by Fons1 via FlickrA familiar pattern in how China tried to reform its electricity industry, but failed to do a decent job, describes Arthur Kroeber in the Financial Times. In less than half a year China changed regular shortages into a glut: under influence of the current crisis, demand has gone down four percent in October. Kroeber paints a partly regulation, of the Big Five electricity generation companies, without addressing the transmission.
China’s regulators will have a hard job in addressing the mess in the electricity industry, they have caused themselves.
The final big job is to erode the power of local governments to control coal mining, power generation and distribution. So long as local governments can give away cheap power to whoever they want, central-level efforts to regulate the industry will be impotent.For now, Beijing does not appear to have a plan. As the economy slows and constraints on coal supply ease, power generators and suppliers are now cursing overcapacity rather than brownouts. But in 4-5 years the pendulum will likely swing back again.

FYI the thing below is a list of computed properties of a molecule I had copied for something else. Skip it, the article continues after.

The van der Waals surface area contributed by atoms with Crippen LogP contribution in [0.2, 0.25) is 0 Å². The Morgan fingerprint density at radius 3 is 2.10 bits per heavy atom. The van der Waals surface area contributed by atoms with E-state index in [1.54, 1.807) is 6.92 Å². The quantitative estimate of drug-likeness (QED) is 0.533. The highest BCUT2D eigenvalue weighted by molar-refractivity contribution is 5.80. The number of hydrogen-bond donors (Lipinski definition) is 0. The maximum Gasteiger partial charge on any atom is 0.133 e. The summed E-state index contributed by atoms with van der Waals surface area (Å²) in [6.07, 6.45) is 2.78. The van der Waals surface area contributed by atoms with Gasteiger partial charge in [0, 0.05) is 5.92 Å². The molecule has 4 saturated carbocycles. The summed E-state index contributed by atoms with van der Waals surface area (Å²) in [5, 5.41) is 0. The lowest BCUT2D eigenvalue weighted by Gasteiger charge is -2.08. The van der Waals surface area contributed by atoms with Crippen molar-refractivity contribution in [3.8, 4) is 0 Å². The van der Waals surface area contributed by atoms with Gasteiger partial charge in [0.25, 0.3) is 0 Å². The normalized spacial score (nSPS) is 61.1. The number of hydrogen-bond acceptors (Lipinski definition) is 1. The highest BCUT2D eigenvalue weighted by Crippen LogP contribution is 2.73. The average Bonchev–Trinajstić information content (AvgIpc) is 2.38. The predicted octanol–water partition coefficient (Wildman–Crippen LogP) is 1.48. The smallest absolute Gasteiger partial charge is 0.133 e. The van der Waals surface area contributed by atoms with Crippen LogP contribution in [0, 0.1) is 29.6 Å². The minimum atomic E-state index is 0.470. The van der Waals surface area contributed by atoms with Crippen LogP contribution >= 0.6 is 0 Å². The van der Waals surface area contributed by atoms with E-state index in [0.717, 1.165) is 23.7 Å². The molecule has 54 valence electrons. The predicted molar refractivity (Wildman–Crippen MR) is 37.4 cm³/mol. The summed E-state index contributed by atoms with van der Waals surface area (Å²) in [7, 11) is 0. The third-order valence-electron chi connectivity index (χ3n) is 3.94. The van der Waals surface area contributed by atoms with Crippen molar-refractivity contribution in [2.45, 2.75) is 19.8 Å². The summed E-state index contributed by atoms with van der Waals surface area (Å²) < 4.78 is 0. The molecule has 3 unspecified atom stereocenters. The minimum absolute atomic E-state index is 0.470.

Arthur Kroeber is a leading analyst of China’s economic developments. He is also a speaker at the China Speakers Bureau. If you are interested in having him as a speaker, do let us know.